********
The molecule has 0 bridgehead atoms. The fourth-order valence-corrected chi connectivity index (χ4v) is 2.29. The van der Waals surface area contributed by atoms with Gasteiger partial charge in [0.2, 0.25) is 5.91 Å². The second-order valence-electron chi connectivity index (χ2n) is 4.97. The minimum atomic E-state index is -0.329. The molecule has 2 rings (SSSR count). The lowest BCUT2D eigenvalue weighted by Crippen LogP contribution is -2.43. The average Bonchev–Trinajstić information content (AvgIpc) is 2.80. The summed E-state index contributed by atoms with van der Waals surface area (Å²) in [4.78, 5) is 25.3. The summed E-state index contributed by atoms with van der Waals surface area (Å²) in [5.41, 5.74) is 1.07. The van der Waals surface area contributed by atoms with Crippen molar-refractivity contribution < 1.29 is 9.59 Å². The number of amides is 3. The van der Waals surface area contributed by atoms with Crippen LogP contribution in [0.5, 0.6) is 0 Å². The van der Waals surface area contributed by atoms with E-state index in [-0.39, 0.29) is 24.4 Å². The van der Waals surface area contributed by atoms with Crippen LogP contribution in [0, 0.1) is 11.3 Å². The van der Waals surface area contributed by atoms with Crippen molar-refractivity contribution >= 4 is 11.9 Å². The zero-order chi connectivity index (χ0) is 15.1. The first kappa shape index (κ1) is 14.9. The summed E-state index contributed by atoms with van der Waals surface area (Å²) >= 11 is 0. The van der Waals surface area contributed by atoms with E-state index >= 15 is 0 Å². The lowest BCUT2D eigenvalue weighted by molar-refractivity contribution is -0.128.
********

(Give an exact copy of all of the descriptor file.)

The molecule has 0 bridgehead atoms. The fourth-order valence-corrected chi connectivity index (χ4v) is 2.29. The van der Waals surface area contributed by atoms with Gasteiger partial charge in [0.2, 0.25) is 5.91 Å². The second-order valence-electron chi connectivity index (χ2n) is 4.97. The minimum atomic E-state index is -0.329. The molecule has 2 rings (SSSR count). The lowest BCUT2D eigenvalue weighted by Crippen LogP contribution is -2.43. The average Bonchev–Trinajstić information content (AvgIpc) is 2.80. The summed E-state index contributed by atoms with van der Waals surface area (Å²) in [4.78, 5) is 25.3. The summed E-state index contributed by atoms with van der Waals surface area (Å²) in [5.41, 5.74) is 1.07. The van der Waals surface area contributed by atoms with Crippen molar-refractivity contribution < 1.29 is 9.59 Å². The number of amides is 3. The van der Waals surface area contributed by atoms with Crippen LogP contribution in [0.5, 0.6) is 0 Å². The van der Waals surface area contributed by atoms with E-state index in [-0.39, 0.29) is 24.4 Å². The van der Waals surface area contributed by atoms with Crippen LogP contribution in [0, 0.1) is 11.3 Å². The van der Waals surface area contributed by atoms with Crippen molar-refractivity contribution >= 4 is 11.9 Å². The zero-order chi connectivity index (χ0) is 15.1. The first kappa shape index (κ1) is 14.9. The summed E-state index contributed by atoms with van der Waals surface area (Å²) >= 11 is 0. The van der Waals surface area contributed by atoms with E-state index >= 15 is 0 Å². The lowest BCUT2D eigenvalue weighted by molar-refractivity contribution is -0.128.